How many people are level 10? Who are they?

So, I’ve heard of level 10 riders, but I only actually know the name of one. The title sums it up quite nicely.

You sparked my curiosity and I got searching.
Here’s what I found:

From 2001 Level 10 in under 2 years thread:

From 2002 Level 10 thread:

From 2005 How many Level 10s thread:

From 2006 Level 10 World Record thread:

Yeah, I found all of that but that info is very old.

So then why do you only know one name?

I didn’t find that list, I must have missed it.

It might help to provided the link to the test content to be awarded the level 10 (if you have it) or any of the previous levels.

I am also curious to know more about these levels and how to officially validate one :slight_smile:

There’s this really useful website to learn about the skills needed
For each level
Even has a video demonstration of each

About how they are examined and awarded. Not sure. I think you need your ‘local’ IUF rep. And they may not be very local

Hope this helps

That list is a bit old as I am not on it and I believe I was the 11th Level 10. Think there might be a a 12th but not sure. Could probably email the IUF or USA and ask if you wanted to know. Cheers.

Yeah, this is not up to date. Matt Sindelar is the most recent level 10 and that was in 2008. I believe that Brian Shields also is a level 10.

Note that everyone on this list was apparently tested by the knowledgeable (and strict!) testers of the Twin Cities Unicycle Club. Why this monopoly? I think because they are more serious about it than everyone else, and they’re a big club, which perhaps gets more use out of working with skill levels.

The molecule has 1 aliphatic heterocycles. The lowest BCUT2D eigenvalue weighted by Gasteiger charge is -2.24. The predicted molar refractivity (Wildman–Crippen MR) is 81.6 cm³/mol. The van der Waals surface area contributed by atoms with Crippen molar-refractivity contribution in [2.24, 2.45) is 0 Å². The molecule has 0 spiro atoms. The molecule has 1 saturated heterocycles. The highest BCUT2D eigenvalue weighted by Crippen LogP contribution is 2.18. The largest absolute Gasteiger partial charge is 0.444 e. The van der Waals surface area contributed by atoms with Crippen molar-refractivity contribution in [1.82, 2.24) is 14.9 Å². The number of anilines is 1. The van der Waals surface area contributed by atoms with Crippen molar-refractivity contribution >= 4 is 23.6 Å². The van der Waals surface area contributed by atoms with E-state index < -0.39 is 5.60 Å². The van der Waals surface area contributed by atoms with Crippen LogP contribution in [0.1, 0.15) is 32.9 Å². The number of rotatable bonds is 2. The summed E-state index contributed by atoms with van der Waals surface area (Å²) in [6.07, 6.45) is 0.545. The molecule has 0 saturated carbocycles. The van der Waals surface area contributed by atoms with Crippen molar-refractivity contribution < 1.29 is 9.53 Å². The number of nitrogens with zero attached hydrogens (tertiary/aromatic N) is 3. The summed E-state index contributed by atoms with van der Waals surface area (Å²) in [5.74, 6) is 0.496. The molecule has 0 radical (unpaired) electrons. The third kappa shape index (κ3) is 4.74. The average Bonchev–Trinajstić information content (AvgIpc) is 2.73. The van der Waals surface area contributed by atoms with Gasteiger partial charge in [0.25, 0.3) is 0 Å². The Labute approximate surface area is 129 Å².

I’m not sure about Christian Hoverath–he’s from Germany but I think he may have been tested by a TCUC tester. If not, is he the only one to pass all 10 levels outside of TCUC testing?

Dana Schneider, the original level 10 rider, once “observed” me for how well I could do some of the level requirements, such as pirouette. I remember she was very strict, and I had a hell of a time getting out a passable pirouette (this was on cement)–it took a lot of tries!

But German unicyclists are also very serious. Why no level 10 riders there? Part of this is a matter of recordkeeping. The IUF was less strict about passing levels, with a lot less structure on the process. And no formal recordkeeping. So perhaps these are USA Level 10 riders? There are slight differences in the criteria for passing those levels. Last time I looked, it was the USA that had the stiffer definitions.

Me? I’m a solid 7. I never mastered Hand Wheel Walk. “I’m not a Level 9, but I play one on TV.” (in the 1989 Skill Levels video from the USA)

I’m pretty sure he passed on one of his visits our way.

I think Christian passed on one of his visits but did it in germany again. One off the german unicycle organisations (the oldest one) the bdr does the test really strict and way harder than what I heared from tcuc. For example you can get tested only on a special test day like a competion.

I also think that not many riders passed level 10 because most clubs dont have it as a serious goal. I think except of tcuc some clubs in danemark a quite serious too and probably some off there riders have passed level 10.

I was having a similar question last unicon. TCUC used to dominate competition, and at the moment they hardly present.
I hope the gap for follow-up wont become too big.

Christian was tested during a stay in the US at TCUC.

Maybe here’s your answer on the monopoly. …which makes your question about Germany even more valid.

If TCUC is strict about testing, then how would that suggest a monopoly?

The monopoly is not suggested, it’s kind of obvious if you only have the list above. But I think the list is based on USA level testing (and supplied by people who don’t have any other lists). The USA had/has more of a structured setup for testing and recordkeeping of rider data; keeping it associated with their USA member information. The IUF didn’t have a similar database, so it would be up to individual organizations, such as BDR, to track skill level statistics.

Got it. I know a IUF member database is in the works, but it’s a huge project.